Founded originally in the 19th century as a Jewish rabbinical seminary, Yeshiva University grew to a full-scale university with undergraduate and professional schools in a variety of disciplines, including law and medicine. Years ago, LGBTQ students at the medical and law schools were granted student organization recognition by the administrations of those schools, with the same privileges accorded other student groups and clubs. But attempts by undergraduate students since 2009 to gain recognition of their “YU Pride Alliance” were repeatedly denied by the university, leading to a lawsuit under the New York City Human Rights Law (NYCHRL) field in 2021.
On June 14, New York County Supreme Court Justice Lynn R. Kotler ordered the university to recognize the Alliance and give it all the rights and benefits accorded to other student groups.
Yeshiva put out a statement saying the ruling that it is not a religious institution was “obviously wrong,” pointing to requirements that students take some courses on Jewish theology and the pervasive requirements to observe Jewish law on campus, and said that the university would seek to have Justice Kotler’s order stayed while it appeals the case to the Appellate Division, First Department.
Yeshiva’s defense is two-fold. First, it argues that it is exempt from complying with the NYCHRL because of one sentence that appears in the law’s definition of a public accommodation: “For the purposes of this definition . . . a religious corporation incorporated under the education law or the religious corporation law is deemed to be in its nature distinctly private.” An organization that is “distinctly private” cannot be considered a “public accommodation.” Second, Yeshiva raised a constitutional First Amendment free exercise of religion defense.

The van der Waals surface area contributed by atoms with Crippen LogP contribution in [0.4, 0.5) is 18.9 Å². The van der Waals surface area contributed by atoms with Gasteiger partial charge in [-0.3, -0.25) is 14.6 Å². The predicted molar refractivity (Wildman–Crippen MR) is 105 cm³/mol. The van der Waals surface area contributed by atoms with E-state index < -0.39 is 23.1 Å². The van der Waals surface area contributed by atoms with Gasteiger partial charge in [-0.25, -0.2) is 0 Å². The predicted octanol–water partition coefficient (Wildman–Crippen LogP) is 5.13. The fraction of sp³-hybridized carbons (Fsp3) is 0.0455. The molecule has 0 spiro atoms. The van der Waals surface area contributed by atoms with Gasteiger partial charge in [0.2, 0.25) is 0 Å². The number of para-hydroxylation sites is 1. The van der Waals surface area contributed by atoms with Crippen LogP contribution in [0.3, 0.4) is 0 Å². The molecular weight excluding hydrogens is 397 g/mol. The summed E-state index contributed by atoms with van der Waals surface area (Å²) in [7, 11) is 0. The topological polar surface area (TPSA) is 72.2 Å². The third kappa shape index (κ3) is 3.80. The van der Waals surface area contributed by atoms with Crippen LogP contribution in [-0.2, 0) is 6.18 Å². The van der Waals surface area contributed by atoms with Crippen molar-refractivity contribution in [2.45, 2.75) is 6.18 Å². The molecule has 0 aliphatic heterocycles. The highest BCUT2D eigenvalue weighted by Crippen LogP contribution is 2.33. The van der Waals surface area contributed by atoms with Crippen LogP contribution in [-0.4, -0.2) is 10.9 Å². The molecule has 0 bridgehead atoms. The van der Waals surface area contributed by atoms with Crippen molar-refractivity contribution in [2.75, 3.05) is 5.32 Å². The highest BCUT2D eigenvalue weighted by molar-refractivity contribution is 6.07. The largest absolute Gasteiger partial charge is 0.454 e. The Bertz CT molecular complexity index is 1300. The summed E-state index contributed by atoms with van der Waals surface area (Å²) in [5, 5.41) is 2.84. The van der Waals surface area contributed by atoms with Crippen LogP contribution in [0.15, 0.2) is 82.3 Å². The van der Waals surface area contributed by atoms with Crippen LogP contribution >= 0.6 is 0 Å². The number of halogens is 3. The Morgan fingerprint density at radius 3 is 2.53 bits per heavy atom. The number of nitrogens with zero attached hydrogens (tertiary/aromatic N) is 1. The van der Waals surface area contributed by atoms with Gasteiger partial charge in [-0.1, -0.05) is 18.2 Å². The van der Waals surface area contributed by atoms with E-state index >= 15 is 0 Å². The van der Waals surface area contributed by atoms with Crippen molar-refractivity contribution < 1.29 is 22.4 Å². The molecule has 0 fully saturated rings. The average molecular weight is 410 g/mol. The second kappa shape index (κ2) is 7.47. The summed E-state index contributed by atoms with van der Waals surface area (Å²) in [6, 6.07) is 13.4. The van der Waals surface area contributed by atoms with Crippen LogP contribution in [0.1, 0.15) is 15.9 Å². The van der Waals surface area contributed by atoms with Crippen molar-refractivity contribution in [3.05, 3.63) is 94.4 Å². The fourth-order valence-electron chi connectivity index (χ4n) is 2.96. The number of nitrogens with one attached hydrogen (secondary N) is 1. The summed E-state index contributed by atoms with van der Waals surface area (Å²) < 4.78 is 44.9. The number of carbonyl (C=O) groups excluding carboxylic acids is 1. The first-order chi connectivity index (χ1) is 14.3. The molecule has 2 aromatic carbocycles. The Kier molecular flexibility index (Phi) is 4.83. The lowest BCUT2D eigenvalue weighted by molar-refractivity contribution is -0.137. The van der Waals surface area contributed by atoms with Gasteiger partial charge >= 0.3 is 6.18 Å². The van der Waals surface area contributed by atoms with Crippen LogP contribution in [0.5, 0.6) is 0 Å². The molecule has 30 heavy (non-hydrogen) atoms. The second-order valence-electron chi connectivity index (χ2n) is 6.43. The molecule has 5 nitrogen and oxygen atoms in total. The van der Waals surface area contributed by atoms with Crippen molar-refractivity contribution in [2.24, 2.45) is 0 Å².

Turning first to the exemption sentence, Justice Kotler wrote, “At first blush, the answer to this question may seem obvious given Yeshiva is an educational institution with a proud and rich Jewish heritage and a self-described mission to combine the ‘spirit of Torah’ with strong secular studies.” But upon scrutinizing the statutory language and the university’s own acknowledgement in the past that it is primarily an educational institution, the judge found that the “obvious” answer was incorrect.
When Yeshiva amended its charter in 1967 for filing under the NY Education Law, the new charter provision stated: “This corporation, incorporated as The Rabbi Isaac Eichanan Theological Seminary under the Membership Corporations Law of the State of New York on March 20, 1897, the name of which was subsequently changed by the Regents of the university of the State of New York to Yeshiva University, is hereby continued as an educational corporation under the Education Law of the State of New York. . . Yeshiva University is and continues to be organized and operated exclusively for educational purposes.”